How does one optimize the multi-layer fabrication process for best registration of layers and drill patterns? As advances in all aspects of circuit and component technology increase the density of interconnections, more accurate means of layer registration are required. At these densities, the accumulated errors – from plotter calibration and film stability – from artwork and post etch tooling – especially from lamination – and also from drilling – require careful attention to maintain yields at a profitable level.
When assessing the quality of panels in trial runs, the timeliness and accuracy of corrective measures are essential. Leading PCB manufacturers are now turning to automatic measuring systems employing X-ray imaging to quickly determine the corrections needed. Once those corrections are applied, verification is required to maintain quality and catch process drift before it impacts yields.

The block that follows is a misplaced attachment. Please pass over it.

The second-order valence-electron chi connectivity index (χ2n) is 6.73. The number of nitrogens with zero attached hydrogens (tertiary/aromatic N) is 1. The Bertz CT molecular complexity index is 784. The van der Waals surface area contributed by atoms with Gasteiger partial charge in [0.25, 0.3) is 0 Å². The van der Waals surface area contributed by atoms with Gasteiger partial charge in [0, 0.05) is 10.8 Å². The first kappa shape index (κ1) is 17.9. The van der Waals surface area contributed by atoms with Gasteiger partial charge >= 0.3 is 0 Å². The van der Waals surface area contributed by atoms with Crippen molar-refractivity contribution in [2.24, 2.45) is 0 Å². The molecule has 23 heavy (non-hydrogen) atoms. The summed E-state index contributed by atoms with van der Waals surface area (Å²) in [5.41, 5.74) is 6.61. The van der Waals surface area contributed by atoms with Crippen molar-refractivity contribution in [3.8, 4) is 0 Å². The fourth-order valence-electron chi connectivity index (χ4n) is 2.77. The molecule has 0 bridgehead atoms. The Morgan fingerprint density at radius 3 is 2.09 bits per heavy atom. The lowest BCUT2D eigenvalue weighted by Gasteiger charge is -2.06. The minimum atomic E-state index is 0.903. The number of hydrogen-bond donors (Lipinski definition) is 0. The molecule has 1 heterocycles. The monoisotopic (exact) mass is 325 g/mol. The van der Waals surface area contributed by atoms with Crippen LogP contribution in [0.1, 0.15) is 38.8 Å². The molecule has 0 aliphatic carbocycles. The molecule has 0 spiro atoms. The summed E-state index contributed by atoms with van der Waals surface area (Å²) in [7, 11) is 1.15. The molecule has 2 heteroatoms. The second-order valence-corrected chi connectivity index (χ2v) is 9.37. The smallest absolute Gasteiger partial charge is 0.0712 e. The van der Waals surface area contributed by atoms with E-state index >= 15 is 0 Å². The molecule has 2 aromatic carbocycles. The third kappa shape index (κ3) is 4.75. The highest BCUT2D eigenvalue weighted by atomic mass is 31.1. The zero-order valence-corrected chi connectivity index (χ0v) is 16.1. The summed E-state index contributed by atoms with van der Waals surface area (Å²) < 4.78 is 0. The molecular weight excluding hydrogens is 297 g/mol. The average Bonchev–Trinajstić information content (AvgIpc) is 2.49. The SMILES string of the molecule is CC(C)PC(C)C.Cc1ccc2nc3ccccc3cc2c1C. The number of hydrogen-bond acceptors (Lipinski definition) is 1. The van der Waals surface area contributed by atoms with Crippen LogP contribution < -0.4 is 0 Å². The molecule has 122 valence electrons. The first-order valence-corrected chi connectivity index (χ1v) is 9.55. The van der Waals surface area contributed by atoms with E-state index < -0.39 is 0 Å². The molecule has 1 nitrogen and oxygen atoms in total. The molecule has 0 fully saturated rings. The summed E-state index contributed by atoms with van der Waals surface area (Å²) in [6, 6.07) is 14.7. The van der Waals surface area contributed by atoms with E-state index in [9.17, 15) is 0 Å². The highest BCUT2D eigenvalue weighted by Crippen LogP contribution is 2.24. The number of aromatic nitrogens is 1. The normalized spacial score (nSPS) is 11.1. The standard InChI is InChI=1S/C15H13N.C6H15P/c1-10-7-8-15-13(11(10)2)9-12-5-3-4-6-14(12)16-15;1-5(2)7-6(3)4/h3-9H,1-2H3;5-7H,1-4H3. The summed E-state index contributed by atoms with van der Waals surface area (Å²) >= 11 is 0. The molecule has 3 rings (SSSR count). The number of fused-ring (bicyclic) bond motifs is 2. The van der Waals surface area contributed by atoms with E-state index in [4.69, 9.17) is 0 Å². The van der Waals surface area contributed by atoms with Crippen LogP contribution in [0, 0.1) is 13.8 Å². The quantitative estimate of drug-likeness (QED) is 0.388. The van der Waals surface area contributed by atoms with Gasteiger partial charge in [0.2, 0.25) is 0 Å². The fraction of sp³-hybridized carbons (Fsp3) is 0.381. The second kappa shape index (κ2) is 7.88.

Once the panel is laminated, the relative movements between inner-layers are fixed; the sooner the amount of mis-registration is determined, the sooner corrective action can be taken.
Historically, multi-layer PCB fabricators have attacked the registration problem from several directions and achieved success in varying degrees. Tooling can only maintain registration to a certain precision. During the lamination press cycle, the layers shift and stretch – often dramatically. Uneven temperature and the dynamics involved when the pressure phase is initiated can cause problematic distortion of the layers.
A range of techniques has been devised to quantify the amount of mis-registration present in a laminated panel: Optical and laser-based probe techniques are of no use, since they cannot penetrate the copper bottom and top layers.